When you discover water in your basement it is natural to think that you have a basement leak; that water is somehow finding its way through your foundation wall. When your basement is unfinished and there is water on the floor and no evidence of a leaking foundation crack or anything else in the foundation wall, what should you think? In fact, many homeowners report that they observed that water comes up through the basement floor, usually where the wall meets the floor. It is for this reason that many homeowners ask the question: why is water coming up through my basement floor or up through floor cracks?
If water in the basement didn’t come through the wall then it must have come either over the wall or from beneath the basement floor (unless there is actually a plumbing leak responsible for the problem). Check out this rare video clip of water coming up through a basement floor.
Why ground water comes up through basement floors
Ground water under your basement floor is often under tremendous pressure caused by a rising water table, the height of which is affected by several common factors such as:
- How much and how often it has rained;
- The type of soil around the home;
- The hydrological conditions around the property;
- How fast the snow melted; and
- If the downspouts for your eavestroughs are directed into the weeping tile.
All of those factors can cause a rapid local rise in the water table; consequently, alot of water can enter your basement from beneath the floor in a very short period of time.
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As the water table rises, the amount of hydrostatic pressure increases. If there are gaps in the concrete floor (such as cracks), or where the basement floor meets the foundation wall (the cove joint or seam between the foundation and the floor slab), ground water is forced up through them and into your basement.
Other causes of a high water table and seepage into the basement
- Sump Pump Failure – If your sump pump isn’t working then you aren’t draining water at the base of your foundation as was intended. This situation will cause the water table to rise, sometimes to the point that water comes up through the basement floor and the basement floods.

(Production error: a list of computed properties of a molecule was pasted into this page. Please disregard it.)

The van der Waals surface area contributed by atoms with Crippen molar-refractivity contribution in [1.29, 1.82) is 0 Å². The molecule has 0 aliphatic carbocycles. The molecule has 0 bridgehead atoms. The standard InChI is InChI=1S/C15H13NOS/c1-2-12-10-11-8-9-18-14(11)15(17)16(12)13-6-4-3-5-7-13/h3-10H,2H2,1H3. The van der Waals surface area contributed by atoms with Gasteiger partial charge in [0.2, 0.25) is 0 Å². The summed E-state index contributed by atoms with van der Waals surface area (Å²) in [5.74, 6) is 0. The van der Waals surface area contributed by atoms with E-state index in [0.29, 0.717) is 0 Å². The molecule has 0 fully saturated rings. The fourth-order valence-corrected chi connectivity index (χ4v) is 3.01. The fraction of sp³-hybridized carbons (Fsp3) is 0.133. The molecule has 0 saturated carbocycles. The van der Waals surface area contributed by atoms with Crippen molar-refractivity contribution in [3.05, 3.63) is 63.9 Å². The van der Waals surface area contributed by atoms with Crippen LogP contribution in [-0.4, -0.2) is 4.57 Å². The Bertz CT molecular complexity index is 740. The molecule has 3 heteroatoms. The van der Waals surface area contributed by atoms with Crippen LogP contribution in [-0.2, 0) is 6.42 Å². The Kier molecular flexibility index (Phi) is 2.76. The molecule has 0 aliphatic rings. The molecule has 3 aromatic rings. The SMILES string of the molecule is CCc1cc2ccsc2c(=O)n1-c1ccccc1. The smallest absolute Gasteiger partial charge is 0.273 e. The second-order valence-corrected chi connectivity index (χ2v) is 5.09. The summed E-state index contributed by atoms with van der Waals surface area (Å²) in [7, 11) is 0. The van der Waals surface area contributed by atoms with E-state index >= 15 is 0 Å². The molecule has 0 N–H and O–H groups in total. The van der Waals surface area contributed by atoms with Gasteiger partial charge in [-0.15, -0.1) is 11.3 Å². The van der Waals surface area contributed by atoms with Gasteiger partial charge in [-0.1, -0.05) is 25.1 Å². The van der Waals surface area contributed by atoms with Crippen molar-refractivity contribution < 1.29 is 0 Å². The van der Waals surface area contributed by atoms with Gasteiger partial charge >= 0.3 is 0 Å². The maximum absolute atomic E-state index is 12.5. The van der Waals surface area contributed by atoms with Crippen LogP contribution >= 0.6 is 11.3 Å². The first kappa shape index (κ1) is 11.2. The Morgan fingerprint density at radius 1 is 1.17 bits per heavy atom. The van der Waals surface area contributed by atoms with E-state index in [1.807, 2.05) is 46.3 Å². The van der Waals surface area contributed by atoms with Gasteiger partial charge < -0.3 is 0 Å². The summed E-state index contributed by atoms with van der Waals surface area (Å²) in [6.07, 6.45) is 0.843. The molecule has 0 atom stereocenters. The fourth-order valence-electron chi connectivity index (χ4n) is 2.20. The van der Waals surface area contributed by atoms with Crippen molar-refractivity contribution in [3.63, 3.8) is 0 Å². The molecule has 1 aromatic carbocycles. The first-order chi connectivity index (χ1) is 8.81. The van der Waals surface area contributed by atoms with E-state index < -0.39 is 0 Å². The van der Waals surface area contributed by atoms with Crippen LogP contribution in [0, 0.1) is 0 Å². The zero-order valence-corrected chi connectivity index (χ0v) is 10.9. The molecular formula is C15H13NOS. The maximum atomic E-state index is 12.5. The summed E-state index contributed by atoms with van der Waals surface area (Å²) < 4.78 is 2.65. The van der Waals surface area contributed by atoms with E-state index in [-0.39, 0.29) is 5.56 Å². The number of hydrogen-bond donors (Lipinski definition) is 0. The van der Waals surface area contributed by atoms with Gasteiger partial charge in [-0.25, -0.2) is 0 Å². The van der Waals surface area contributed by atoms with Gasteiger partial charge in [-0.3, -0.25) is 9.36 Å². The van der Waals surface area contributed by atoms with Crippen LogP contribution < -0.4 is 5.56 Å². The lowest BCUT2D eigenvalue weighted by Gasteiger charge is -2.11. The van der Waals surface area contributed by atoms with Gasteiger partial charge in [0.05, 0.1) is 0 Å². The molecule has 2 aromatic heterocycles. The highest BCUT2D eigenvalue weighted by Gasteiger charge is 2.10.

- Clogged Weeping / Drain Tile – Depending on the age of the home and other factors, weeping tile can become clogged and non-functional. While complete weeping tile failure is unlikely, poor footing drainage at the base of the foundation wall could result in the pooling of water and a consequential rise in the height of the water table.
How to stop water from seeping through basement floor cracks or the cove joint
It is very difficult to identify why there is a high water table around your home; as a result, identifying the ideal solution for solving resultant wet basement problems is tricky and requires experience. A very efficient and cost effective way to control the height of the water table beneath your basement floor is to install an interior perimeter drainage system. This type of system is the industry standard means of dealing with wet basements caused by a high water table. In a nutshell, this system is installed beneath a basement floor to collect ground water and pump it out before it gets high enough to push up through basement floor cracks and/or the cove joint.
Attempting to seal the cove joint or floor cracks is not a recommended repair strategy for situations where water is seeping in from beneath the floor. This is because the hydrostatic pressure is typically so significant that it bypasses the repair attempt, and also because water will typically take the path of least resistance to where it can enter the basement.
Check out our post on basement waterproofing methods.
There are a number of steps that the average homeowner can take to mitigate the risk of an overly high water table and consequently the likelihood of basement flooding.